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Jakarta Post

4 months in jail sought for French journos

  • Nethy Dharma Somba

    The Jakarta Post

Jayapura   /   Fri, October 24, 2014   /  09:40 am
4 months in jail sought for French journos

A visit gone wrong: French journalists Thomas Charles Dandois (left) and Marie Valentine Bourrat (second right) attend a court hearing in Jayapura, Papua, Thursday. Prosecutors sought a four-month jail term and Rp 2 million (US$174) fine for each defendant for alleged visa violations. JP/Nethy Dharma Somba

Prosecutors asked on Thursday the Jayapura District Court to sentence French journalists Thomas Charles Dandois and Marie Valentine Bourrat to four-month jail terms and fine them Rp 2 million (US$174) each for alleged visa violations.

Prosecutor Sukanda also asked that each of them be required to pay court expenses of Rp 2,000.

The sentence demand was delivered by prosecutor Sukanda during the trial presided over by judge Martinus Bala and judging panel members Maria Sitanggang and Irianto.

Dandois and Bourrat, said Sukanda, were proven to have violated Article 122 of Law No. 8/2011 on immigration, by carrying out journalistic activities while using tourist visas.

An aggravating factor is that both journalists could report negatively on Indonesia overseas, while a mitigating factor is that the defendants admitted to their wrongdoing and apologized for creating the case.

Evidence in the form of passports, laptops and press cards has been returned to its owners while other evidence, such as cameras, was seized by the state.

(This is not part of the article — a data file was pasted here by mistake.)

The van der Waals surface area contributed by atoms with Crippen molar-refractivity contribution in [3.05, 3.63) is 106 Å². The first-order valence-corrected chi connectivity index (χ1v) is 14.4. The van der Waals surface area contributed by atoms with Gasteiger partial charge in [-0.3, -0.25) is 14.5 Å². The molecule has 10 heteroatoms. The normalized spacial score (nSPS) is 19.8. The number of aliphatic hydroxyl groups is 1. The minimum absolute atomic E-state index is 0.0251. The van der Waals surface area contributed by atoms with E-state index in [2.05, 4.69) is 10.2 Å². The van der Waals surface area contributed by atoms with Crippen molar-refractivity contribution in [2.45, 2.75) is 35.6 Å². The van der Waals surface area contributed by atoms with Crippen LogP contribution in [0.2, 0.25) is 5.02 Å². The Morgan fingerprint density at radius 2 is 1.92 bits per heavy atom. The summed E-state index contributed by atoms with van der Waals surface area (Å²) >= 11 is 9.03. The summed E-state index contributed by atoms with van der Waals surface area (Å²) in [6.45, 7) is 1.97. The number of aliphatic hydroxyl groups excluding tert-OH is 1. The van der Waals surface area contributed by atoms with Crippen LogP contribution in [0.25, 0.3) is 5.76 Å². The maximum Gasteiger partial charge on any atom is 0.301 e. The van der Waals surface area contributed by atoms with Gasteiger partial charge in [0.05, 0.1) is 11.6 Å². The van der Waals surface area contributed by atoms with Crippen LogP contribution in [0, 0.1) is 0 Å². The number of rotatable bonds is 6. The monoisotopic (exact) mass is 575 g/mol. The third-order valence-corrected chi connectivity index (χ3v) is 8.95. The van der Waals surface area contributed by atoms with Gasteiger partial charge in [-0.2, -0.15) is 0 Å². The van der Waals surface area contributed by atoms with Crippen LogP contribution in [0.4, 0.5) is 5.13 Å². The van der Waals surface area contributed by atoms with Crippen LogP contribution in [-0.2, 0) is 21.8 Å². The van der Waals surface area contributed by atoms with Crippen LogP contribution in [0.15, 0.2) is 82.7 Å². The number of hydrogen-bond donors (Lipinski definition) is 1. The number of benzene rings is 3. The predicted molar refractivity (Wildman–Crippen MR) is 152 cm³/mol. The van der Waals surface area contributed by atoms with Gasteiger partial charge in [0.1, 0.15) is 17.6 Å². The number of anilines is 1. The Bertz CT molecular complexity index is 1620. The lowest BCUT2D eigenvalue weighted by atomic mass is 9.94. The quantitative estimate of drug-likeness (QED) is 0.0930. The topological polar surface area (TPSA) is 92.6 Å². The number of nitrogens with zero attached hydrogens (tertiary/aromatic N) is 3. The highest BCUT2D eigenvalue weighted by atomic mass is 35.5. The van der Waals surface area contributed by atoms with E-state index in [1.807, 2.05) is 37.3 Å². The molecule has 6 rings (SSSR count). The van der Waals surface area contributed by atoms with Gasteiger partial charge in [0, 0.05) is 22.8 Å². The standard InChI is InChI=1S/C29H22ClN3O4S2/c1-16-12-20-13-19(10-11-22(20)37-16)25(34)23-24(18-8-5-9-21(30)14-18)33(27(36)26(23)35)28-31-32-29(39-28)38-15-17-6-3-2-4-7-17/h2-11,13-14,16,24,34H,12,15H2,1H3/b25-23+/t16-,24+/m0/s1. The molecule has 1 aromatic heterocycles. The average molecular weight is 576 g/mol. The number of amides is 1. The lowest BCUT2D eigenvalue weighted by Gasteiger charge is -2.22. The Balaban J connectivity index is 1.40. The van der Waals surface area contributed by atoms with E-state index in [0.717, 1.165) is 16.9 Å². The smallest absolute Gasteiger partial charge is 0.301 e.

When asked why the prosecution had sought a five-year prison sentence but only demanded four months, Sukarna said the five-year sentence was just to act as a deterrent to ensure other foreigners did not commit the same violations when visiting Indonesia.

The defendants'€™ lawyer, Aristo MA Pangaribuan, appreciated the sentence demand but remained firm in his belief that Dandois and Bourrat should be released because they had not been proven guilty of misusing their visas.

'€œBased on witness testimonies and evidence presented in court, Dandois and Bourrat were not proven to have conducted journalistic activities. An expert witness from the Press Council also testified that both of them had only conducted research, and that conducting research was not a journalistic activity,'€ said Aristo.

Aristo appealed to the panel of judges to acquit his clients and restore their good names as well as dignity, and asked that the case expenses be borne by the state.

The defense lawyer presented expert witness Yoseph '€œStanley'€ Adi Prasetyo, head of the Indonesian Press Council'€™s legal commission, who said the case against the French journalists was a red mark for press freedom in Indonesia, adding that he hoped it would be the first and the last such case in the country.

'€œIf there are journalists who violate immigration laws, just deport them. Why should they be criminalized?'€ he said.

The activities carried out by Dandois and Bourrat in Papua, said Prasetyo, could not be categorized as journalistic because the pair was simply conducting research for a documentary project.

'€œIf they were just conducting research, it'€™s not a journalistic activity. Anyone can do research. Journalistic activity is when they take pictures and publicize them in the media,'€ he said.

He cited that journalists and intelligence agents both gather data and then record it in writing, but that intelligence agents report to their superiors and do not publicize their work, while journalists write to publish, which he defined as journalistic activity.

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